Photography remains stubbornly male-dominated. In terms of commissioning, exhibition and publication of work, there is a conspicuous lack of equality in the industry. Data collected by Women Photograph – an initiative to promote and support female photographers – shows that between April and June, eight of the world’s leading newspapers printed far fewer lead photographs by women than by men. Figures ranged from just 4.2% – three out of 72 photos published – in Le Monde to 47% – or 44 out of 92 photos published – in the San Francisco Chronicle.

Go deeper into the photojournalism industry and it gets bleaker. Looking at the UK National Union of Journalists’ membership, the photography sector is particularly lacking in gender balance.

In the latest global report on The State of News Photography, published last December, 69% of women photographers said that they faced discrimination in the workplace. When further asked about obstacles to success, 54% of them cited sexism, 53% cited industry stereotypes or practices and 49% cited a lack of opportunities for women.

Commercial photography contains worrying inequalities and biases too. Studies have found gender imbalances across commissioned projects, professional membership and representation. Only 18% of The Association of Photographers’s accredited members are women. While research by advertising industry equality initiative Equal Lens has found that less than 25% of the commercial photographers represented by 70 of the industry’s leading agents are female.

Considering that two of photography’s earliest trailblazers – Anna Atkins and Julia Margaret Cameron – were women, this situation is extraordinary. These energetic and resourceful women paved the way for many practitioners, yet 150 years later gender inequality in photography is still very apparent.

Snap change?

Historically, patriarchal dominance and institutional power structures in the industry were reinforced by the language and imagery used in photographic advertising aimed at women. While adverts targeting male photographers assumed more technical knowledge and greater ability, characters such as the Kodak Girl were used to sell to women. First introduced in 1893, she was widely presented as a symbol of female independence, freedom and progress for 80 years – but the underlying implications of phrases like “even mum could use it” were less positive.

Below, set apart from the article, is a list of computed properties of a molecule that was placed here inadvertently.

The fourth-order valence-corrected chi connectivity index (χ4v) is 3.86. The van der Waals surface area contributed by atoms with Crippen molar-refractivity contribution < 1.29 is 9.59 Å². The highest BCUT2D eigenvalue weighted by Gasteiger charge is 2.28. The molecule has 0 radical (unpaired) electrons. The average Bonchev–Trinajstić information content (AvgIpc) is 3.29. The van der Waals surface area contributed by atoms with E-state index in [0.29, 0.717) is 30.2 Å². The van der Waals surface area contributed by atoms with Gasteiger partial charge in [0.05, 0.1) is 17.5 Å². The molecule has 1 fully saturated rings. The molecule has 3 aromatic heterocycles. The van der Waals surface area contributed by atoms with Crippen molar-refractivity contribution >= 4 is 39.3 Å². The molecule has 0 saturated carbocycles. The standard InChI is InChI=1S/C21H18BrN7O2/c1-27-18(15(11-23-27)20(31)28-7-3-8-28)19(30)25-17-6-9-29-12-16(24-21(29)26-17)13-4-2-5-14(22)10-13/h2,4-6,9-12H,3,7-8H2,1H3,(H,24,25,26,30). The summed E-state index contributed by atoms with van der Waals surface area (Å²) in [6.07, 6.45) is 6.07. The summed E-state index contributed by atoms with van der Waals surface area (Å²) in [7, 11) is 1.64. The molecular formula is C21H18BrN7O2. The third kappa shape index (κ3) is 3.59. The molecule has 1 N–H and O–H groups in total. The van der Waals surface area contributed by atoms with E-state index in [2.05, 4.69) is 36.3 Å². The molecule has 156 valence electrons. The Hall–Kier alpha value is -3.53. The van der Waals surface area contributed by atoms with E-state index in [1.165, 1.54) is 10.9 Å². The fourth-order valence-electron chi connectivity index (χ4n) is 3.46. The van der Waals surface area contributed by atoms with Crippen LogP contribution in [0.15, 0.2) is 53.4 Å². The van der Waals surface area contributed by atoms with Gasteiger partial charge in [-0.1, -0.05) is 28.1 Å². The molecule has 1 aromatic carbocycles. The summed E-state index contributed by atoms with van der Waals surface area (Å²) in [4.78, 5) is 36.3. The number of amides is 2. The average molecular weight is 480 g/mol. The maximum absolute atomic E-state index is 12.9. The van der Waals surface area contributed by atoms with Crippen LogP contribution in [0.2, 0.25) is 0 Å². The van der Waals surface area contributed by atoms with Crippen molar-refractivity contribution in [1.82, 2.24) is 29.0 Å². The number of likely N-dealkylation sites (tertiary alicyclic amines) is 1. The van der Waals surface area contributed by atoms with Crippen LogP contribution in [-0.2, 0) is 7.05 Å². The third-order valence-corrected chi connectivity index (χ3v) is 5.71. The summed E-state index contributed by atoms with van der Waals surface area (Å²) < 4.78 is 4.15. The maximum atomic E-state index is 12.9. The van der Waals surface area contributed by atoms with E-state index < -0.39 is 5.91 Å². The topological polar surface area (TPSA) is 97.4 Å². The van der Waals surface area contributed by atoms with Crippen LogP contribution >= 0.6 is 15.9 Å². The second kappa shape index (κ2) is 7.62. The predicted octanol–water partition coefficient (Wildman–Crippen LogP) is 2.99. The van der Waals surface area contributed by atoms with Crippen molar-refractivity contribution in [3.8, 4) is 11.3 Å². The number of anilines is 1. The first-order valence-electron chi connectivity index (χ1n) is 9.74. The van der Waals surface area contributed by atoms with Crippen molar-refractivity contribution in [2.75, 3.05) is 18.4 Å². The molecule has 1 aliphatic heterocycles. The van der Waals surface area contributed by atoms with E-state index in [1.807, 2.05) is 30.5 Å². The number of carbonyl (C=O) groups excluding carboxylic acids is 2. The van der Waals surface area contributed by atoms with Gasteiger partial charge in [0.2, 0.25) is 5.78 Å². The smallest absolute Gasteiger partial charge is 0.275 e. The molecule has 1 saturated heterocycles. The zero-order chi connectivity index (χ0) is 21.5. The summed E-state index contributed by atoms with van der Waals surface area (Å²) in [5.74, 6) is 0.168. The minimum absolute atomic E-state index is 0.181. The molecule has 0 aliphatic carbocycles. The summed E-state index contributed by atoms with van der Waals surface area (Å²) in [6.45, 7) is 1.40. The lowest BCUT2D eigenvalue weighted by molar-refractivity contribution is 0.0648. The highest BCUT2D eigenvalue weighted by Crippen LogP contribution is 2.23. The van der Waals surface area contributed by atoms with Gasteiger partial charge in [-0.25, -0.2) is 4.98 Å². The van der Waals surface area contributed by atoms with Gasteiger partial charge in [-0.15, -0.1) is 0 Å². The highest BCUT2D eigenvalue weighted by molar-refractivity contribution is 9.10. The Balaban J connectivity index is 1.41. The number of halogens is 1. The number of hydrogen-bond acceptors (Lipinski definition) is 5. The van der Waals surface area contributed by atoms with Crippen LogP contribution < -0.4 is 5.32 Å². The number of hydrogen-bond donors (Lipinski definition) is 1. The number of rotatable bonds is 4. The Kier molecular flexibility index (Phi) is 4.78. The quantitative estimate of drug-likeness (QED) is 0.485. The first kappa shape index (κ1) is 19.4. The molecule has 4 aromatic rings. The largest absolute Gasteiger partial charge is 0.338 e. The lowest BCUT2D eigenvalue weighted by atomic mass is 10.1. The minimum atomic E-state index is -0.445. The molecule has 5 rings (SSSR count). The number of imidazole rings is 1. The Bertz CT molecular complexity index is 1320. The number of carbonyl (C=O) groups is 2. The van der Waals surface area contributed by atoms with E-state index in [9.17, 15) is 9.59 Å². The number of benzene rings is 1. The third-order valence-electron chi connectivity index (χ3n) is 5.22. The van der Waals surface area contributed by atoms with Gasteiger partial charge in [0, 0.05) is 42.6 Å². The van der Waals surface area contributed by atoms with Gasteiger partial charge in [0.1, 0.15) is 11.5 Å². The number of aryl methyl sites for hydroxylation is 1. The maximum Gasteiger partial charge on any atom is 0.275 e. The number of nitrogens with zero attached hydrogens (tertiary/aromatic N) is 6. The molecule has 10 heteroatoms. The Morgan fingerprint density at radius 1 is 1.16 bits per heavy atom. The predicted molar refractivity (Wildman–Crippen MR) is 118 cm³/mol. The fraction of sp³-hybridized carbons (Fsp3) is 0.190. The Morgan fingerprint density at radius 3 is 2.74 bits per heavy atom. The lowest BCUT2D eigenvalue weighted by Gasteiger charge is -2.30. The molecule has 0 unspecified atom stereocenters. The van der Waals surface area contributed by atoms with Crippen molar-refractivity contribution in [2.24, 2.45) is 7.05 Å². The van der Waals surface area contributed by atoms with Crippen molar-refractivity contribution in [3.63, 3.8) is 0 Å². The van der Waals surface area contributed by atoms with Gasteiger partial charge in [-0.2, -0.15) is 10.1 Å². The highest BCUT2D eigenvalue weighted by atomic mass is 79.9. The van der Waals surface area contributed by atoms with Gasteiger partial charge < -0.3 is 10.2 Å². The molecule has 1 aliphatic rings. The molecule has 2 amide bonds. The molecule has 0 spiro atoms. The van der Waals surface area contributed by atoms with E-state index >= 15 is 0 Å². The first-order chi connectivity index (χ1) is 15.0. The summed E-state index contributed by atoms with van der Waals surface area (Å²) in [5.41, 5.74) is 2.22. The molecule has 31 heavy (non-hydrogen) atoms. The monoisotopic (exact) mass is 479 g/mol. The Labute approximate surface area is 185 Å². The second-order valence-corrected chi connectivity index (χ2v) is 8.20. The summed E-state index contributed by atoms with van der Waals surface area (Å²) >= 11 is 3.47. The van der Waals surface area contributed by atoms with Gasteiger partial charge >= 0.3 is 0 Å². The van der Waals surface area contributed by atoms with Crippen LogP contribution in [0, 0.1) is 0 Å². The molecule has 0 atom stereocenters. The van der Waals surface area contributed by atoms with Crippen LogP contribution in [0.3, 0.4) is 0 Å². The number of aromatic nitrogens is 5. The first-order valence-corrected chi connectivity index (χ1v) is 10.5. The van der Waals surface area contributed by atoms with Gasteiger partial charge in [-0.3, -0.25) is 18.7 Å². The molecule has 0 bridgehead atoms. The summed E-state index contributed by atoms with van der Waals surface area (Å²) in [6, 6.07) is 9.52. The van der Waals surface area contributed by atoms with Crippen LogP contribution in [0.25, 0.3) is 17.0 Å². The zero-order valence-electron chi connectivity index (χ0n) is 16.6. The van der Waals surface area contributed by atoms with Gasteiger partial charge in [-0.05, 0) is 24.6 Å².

Despite such negative stereotyping, not all women were dissuaded from picking up their first camera, but the longer-term impact of gendered language is manifested in the statistics mentioned above.

This is not just about making sure women have access to more and better opportunities within the industry, however. The National Union of Journalists has noted, “Men and women experience life differently and have different perspectives to offer, yet the view of what constitutes good photography has largely been defined by the work of men...To remain relevant and authentic, the photography industry must seek to become more diverse to fairly reflect the communities it reports on.”

Thankfully things are slowly starting to improve, and both women and men are challenging photography’s patriarchal discourse. One example is Les Rencontres d’Arles, the most prestigious photography festival in the world, which runs from July to September every year. In 2018, only 34% of photographers chosen to exhibit were women. An open letter was subsequently sent to artistic director Sam Stourdzé by more than 300 high-profile creative professionals who criticised the festival’s programming and asked him to aim for gender parity in 2019, the 50th anniversary of the festival.

Early reports from this year’s festival indicate that such challenges can and do have a positive impact. Many more women are included in this year’s programme, including younger and emerging practitioners as well as established names. Such diversity makes for a richer and more nuanced collection of visual responses to the world. Yet the fact of the matter is that it took a challenge to the status quo for the issue to be addressed, rather than gender equality being an inherent part of the festival.

The type of intrinsic equality that the industry needs is starting to appear at more of a grassroots level, however. Collectives such as Phrame in Cardiff, and Redeye in Manchester, as well as female-artist only galleries such as Finkelstein in Melbourne, Australia are appearing. They promise to show that greater diversity makes for a richer and more nuanced collection of visual responses.

But more can certainly be done to make the work of female photographers more prominent. Speaking at the National Union of Journalists’ Women in Photography conference earlier this year, industry researcher professor Adrian Hadland shared data gathered from female photographers about what could be done to ensure better support and career progression for them and other women. The top answer was more assignments. Mentorship was also high on the list and can be highly effective in building confidence and developing professional networks.

These are not big asks. It would be quite easy to make the industry as well as photographic output more gender-equal – we just need to be more proactive about it.

Celia Rose Jackson is a senior lecturer of Photography/ Fashion Promotion at the University of South Wales.

This article first appeared on The Conversation.